This book covers the main aspects of craftsmanship for children’s short story writing for the middle age group (8-12 years). Focus is on testing the initial idea for its suitability in the short story framework, character development, mastering basic language, plot and scene structure, dialogue, pacing, the beginning, the twist, the plan and the concept of ‘SHOW, not tell’. The fundamental importance of conflict and rising tension in the story is highlighted throughout.
The text reveals some original perspectives and methods which will benefit anyone working with this genre. The author uses samples from his own work to clarify the theory, and many chapters offer imaginative exercises designed to develop specific skills. From the start, the writer is encouraged to think dynamically about their writing for this market.
To discuss any aspect of How to Write Children’s Short Stories (for the Middle Reader) you may contact the author via his “Contact Me” tab on this blog, or on the form at the end of this page.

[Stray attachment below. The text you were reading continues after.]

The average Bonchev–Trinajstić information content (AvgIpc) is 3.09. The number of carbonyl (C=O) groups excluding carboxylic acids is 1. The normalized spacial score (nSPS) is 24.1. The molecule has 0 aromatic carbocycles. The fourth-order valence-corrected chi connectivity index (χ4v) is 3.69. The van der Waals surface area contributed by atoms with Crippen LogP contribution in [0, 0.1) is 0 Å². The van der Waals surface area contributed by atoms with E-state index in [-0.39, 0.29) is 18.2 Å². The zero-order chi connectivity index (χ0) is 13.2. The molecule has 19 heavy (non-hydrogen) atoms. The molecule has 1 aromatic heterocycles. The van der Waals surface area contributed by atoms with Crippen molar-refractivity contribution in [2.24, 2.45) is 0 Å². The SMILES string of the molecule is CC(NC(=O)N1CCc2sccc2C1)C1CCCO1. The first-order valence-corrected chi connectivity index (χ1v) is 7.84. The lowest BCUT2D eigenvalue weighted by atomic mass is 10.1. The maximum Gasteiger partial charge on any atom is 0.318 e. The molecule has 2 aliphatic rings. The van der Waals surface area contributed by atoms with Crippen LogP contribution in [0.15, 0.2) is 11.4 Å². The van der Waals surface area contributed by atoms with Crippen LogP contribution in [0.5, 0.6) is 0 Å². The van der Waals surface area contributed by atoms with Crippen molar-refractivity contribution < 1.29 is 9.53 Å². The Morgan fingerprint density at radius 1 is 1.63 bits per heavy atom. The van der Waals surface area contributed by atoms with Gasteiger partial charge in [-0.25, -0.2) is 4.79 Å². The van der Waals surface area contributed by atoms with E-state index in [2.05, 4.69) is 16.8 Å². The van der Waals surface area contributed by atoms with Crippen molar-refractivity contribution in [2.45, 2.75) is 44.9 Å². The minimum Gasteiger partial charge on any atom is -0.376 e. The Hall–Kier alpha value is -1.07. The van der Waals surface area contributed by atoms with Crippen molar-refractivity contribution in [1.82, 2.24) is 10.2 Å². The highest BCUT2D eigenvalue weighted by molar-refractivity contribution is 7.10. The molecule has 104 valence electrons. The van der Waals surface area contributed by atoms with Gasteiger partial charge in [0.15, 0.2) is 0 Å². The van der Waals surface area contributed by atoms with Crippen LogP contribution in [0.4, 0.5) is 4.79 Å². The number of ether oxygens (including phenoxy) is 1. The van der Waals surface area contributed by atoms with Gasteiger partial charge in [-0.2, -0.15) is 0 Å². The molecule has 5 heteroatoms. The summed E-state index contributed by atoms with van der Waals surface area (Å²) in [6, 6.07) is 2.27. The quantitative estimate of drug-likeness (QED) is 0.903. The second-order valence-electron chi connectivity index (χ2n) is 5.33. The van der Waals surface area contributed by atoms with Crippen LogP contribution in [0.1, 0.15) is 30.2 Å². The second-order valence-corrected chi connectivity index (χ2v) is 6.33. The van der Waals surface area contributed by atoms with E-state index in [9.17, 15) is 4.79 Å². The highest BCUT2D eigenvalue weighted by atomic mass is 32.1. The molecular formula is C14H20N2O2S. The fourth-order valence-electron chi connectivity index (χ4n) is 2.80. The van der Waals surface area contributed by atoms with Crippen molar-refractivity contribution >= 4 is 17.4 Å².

Here is the introduction to the book
Short story writing is a difficult genre to master, and I would suggest that the children’s short story in some respects poses greater difficulties for the writer. In adult fiction, we can explore a great deal of the psychological and emotional without drawing on a strong physical side to the story, and many of the best tales are developed with powerful understatement. There is very limited physical plot movement, which means that the story’s word length can be easily controlled.
In the children’s short story for the middle reader (8-12 years), though the emotional is hardly ignored, the emphasis is on the physical journey of the plot. The child reader is not intellectually and emotionally mature enough to deal with a narrative that leans more toward the psychological or emotional side of storytelling, especially when understatement is part of the mix. There is also far less leeway to delve into experimentation in the children’s genre.
To create a strong physical plot (with a beginning, middle and end) within the short story’s word limit requires a fair bit of skill. The reader must always be aware of strong plot movement, and with the greater emphasis on the physical, the writer often has to commit far more words to paper.